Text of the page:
For our Spring'em program, a group of our Upper School students - with a few dedicated Middle Schoolers along for the ride - spent four days in Eastern Oregon on the hunt for different perspectives around the Malheur Wildlife Refuge occupation of 2016 and issues around public land management in general. We were fortunate and very thankful to have a wide variety of folks sit and talk with our students about these important and complex issues at play in Oregon and across the West. We began our journey at the Roaring Springs Ranch near Frenchglen, Oregon, graciously hosted by Stacy and Elaine Davies. Stacy manages the Roaring Springs Ranch and is considered not only an industry leader in the ranching world but an important community leader in Harney County. We spent two days on the ranch talking about specific progressive ranching practices, sage grouse, wild horses, juniper management, the BLM, and the creation and effectiveness of the Steens Mountain Advisory Council as well as a wide array of related topics. The Davies were kind enough to invite us into their home to watch the Malheur occupation documentary No Man's Land and to provide their perspective on these events during and since. We subsequently met with a representative of the Malheur Wildlife refuge to talk about their mission and how this was interrupted by the occupation. We then moved on to Burns for a meeting with retired county judge Steven Grasty, who was intimately involved in many events surrounding the occupation. Our final stop was with Mikael O'Casey, a representative of the Oregon Natural Desert Association. We spend a cold night around the fire talking around many of the same issues. On Friday students also met with Nathan Hovekamp, a COCC professor and member of the Steens Mountain Advisory Council, to get yet another perspective. Needless to say, it was a whirlwind of a trip that also involved camping out in driving rain, snow, and temperatures in the teens. A huge shout-out thank you to all the folks that took time out of their day to work with our students. We also could not have been more proud of the investment of time, energy and focus our students poured into trying to understand the myriad points-of-view we were exposed to around so many important issues. They turned out to be pretty good barb-wire rollers as well!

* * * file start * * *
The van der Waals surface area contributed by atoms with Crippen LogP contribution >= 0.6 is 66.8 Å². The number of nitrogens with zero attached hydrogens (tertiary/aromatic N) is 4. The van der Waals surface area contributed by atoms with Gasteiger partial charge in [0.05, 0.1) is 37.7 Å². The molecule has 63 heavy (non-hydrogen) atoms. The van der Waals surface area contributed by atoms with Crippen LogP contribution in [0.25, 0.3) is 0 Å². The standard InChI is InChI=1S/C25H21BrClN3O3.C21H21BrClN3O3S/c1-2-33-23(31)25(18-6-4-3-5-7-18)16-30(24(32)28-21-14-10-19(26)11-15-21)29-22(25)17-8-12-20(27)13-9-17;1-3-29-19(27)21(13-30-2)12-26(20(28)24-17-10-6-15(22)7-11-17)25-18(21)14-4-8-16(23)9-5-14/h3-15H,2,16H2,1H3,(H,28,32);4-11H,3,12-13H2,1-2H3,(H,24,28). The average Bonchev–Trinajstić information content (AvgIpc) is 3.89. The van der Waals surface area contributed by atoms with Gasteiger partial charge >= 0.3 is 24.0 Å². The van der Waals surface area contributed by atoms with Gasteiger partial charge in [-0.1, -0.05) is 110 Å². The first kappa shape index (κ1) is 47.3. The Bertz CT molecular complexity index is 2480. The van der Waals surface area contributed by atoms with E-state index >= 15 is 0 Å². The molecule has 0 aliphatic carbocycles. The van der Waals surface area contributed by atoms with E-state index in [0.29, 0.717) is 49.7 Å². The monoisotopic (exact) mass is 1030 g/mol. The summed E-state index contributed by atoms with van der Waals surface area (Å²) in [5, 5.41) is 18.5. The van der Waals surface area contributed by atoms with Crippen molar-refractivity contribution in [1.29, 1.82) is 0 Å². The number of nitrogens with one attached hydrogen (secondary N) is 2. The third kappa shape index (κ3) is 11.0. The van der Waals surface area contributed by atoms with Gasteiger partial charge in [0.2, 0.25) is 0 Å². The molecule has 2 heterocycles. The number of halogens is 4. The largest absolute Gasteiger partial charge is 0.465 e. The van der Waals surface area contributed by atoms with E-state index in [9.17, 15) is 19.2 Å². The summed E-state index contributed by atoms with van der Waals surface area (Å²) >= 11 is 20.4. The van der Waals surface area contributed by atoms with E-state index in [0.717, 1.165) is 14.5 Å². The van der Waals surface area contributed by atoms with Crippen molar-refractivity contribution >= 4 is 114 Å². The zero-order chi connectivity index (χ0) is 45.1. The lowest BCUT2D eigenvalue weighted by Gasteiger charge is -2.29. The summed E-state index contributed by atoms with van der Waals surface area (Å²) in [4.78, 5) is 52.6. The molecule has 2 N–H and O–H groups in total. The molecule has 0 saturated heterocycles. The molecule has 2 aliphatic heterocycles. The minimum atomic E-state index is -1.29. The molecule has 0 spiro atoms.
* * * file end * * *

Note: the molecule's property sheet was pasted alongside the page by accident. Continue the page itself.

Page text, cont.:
~ Tim Green, Middle School Head